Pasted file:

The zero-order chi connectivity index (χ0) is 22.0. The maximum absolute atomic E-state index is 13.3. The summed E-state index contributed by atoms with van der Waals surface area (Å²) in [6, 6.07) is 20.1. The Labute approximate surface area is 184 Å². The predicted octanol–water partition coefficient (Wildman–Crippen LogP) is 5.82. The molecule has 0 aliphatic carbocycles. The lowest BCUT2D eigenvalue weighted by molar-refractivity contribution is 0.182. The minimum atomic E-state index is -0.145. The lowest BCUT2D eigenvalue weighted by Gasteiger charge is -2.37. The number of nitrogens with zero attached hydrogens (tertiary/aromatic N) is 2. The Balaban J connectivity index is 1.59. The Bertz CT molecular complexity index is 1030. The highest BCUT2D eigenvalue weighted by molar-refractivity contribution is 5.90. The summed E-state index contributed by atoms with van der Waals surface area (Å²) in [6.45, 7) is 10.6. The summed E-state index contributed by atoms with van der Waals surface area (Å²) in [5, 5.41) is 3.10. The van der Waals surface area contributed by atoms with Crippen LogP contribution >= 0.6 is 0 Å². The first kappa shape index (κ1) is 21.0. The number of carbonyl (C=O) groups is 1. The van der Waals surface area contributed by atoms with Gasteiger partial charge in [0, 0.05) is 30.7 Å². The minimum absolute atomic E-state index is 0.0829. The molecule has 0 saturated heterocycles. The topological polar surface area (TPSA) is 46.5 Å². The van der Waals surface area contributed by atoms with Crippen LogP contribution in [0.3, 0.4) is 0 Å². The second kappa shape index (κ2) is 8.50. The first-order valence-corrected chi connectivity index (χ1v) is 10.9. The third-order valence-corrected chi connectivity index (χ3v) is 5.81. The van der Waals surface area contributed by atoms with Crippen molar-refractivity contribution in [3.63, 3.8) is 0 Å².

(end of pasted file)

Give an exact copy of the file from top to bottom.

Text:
The zero-order chi connectivity index (χ0) is 22.0. The maximum absolute atomic E-state index is 13.3. The summed E-state index contributed by atoms with van der Waals surface area (Å²) in [6, 6.07) is 20.1. The Labute approximate surface area is 184 Å². The predicted octanol–water partition coefficient (Wildman–Crippen LogP) is 5.82. The molecule has 0 aliphatic carbocycles. The lowest BCUT2D eigenvalue weighted by molar-refractivity contribution is 0.182. The minimum atomic E-state index is -0.145. The lowest BCUT2D eigenvalue weighted by Gasteiger charge is -2.37. The number of nitrogens with zero attached hydrogens (tertiary/aromatic N) is 2. The Balaban J connectivity index is 1.59. The Bertz CT molecular complexity index is 1030. The highest BCUT2D eigenvalue weighted by molar-refractivity contribution is 5.90. The summed E-state index contributed by atoms with van der Waals surface area (Å²) in [6.45, 7) is 10.6. The summed E-state index contributed by atoms with van der Waals surface area (Å²) in [5, 5.41) is 3.10. The van der Waals surface area contributed by atoms with Crippen LogP contribution >= 0.6 is 0 Å². The first kappa shape index (κ1) is 21.0. The number of carbonyl (C=O) groups is 1. The van der Waals surface area contributed by atoms with Gasteiger partial charge in [0, 0.05) is 30.7 Å². The minimum absolute atomic E-state index is 0.0829. The molecule has 0 saturated heterocycles. The topological polar surface area (TPSA) is 46.5 Å². The van der Waals surface area contributed by atoms with Crippen LogP contribution in [0.3, 0.4) is 0 Å². The second kappa shape index (κ2) is 8.50. The first-order valence-corrected chi connectivity index (χ1v) is 10.9. The third-order valence-corrected chi connectivity index (χ3v) is 5.81. The van der Waals surface area contributed by atoms with Crippen molar-refractivity contribution in [3.63, 3.8) is 0 Å².